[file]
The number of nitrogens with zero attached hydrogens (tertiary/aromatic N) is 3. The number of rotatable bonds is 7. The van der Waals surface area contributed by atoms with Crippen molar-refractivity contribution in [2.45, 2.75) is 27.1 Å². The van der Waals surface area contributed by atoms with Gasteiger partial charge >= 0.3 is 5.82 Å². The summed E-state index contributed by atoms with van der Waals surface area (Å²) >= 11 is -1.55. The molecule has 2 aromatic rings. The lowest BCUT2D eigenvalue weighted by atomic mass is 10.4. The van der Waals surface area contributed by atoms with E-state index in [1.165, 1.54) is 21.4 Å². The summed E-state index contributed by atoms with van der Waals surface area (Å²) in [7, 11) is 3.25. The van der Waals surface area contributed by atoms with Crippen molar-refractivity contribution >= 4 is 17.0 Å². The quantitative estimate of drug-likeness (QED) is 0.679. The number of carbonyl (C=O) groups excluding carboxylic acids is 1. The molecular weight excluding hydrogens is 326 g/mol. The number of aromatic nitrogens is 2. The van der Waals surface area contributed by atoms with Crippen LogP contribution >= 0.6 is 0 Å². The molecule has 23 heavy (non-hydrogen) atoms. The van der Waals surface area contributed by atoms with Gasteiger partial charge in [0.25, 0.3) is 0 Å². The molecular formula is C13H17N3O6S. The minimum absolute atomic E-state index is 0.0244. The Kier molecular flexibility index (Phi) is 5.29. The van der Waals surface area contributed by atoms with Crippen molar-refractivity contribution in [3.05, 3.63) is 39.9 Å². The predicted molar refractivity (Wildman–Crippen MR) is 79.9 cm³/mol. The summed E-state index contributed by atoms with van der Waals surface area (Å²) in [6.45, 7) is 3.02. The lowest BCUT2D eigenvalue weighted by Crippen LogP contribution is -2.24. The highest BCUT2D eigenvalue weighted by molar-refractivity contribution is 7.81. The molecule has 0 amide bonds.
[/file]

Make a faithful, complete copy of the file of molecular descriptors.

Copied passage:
The number of nitrogens with zero attached hydrogens (tertiary/aromatic N) is 3. The number of rotatable bonds is 7. The van der Waals surface area contributed by atoms with Crippen molar-refractivity contribution in [2.45, 2.75) is 27.1 Å². The van der Waals surface area contributed by atoms with Gasteiger partial charge >= 0.3 is 5.82 Å². The summed E-state index contributed by atoms with van der Waals surface area (Å²) >= 11 is -1.55. The molecule has 2 aromatic rings. The lowest BCUT2D eigenvalue weighted by atomic mass is 10.4. The van der Waals surface area contributed by atoms with E-state index in [1.165, 1.54) is 21.4 Å². The summed E-state index contributed by atoms with van der Waals surface area (Å²) in [7, 11) is 3.25. The van der Waals surface area contributed by atoms with Crippen molar-refractivity contribution >= 4 is 17.0 Å². The quantitative estimate of drug-likeness (QED) is 0.679. The number of carbonyl (C=O) groups excluding carboxylic acids is 1. The molecular weight excluding hydrogens is 326 g/mol. The number of aromatic nitrogens is 2. The van der Waals surface area contributed by atoms with Crippen LogP contribution >= 0.6 is 0 Å². The molecule has 23 heavy (non-hydrogen) atoms. The van der Waals surface area contributed by atoms with Gasteiger partial charge in [0.25, 0.3) is 0 Å². The molecular formula is C13H17N3O6S. The minimum absolute atomic E-state index is 0.0244. The Kier molecular flexibility index (Phi) is 5.29. The van der Waals surface area contributed by atoms with Crippen molar-refractivity contribution in [3.05, 3.63) is 39.9 Å². The predicted molar refractivity (Wildman–Crippen MR) is 79.9 cm³/mol. The summed E-state index contributed by atoms with van der Waals surface area (Å²) in [6.45, 7) is 3.02. The lowest BCUT2D eigenvalue weighted by Crippen LogP contribution is -2.24. The highest BCUT2D eigenvalue weighted by molar-refractivity contribution is 7.81. The molecule has 0 amide bonds.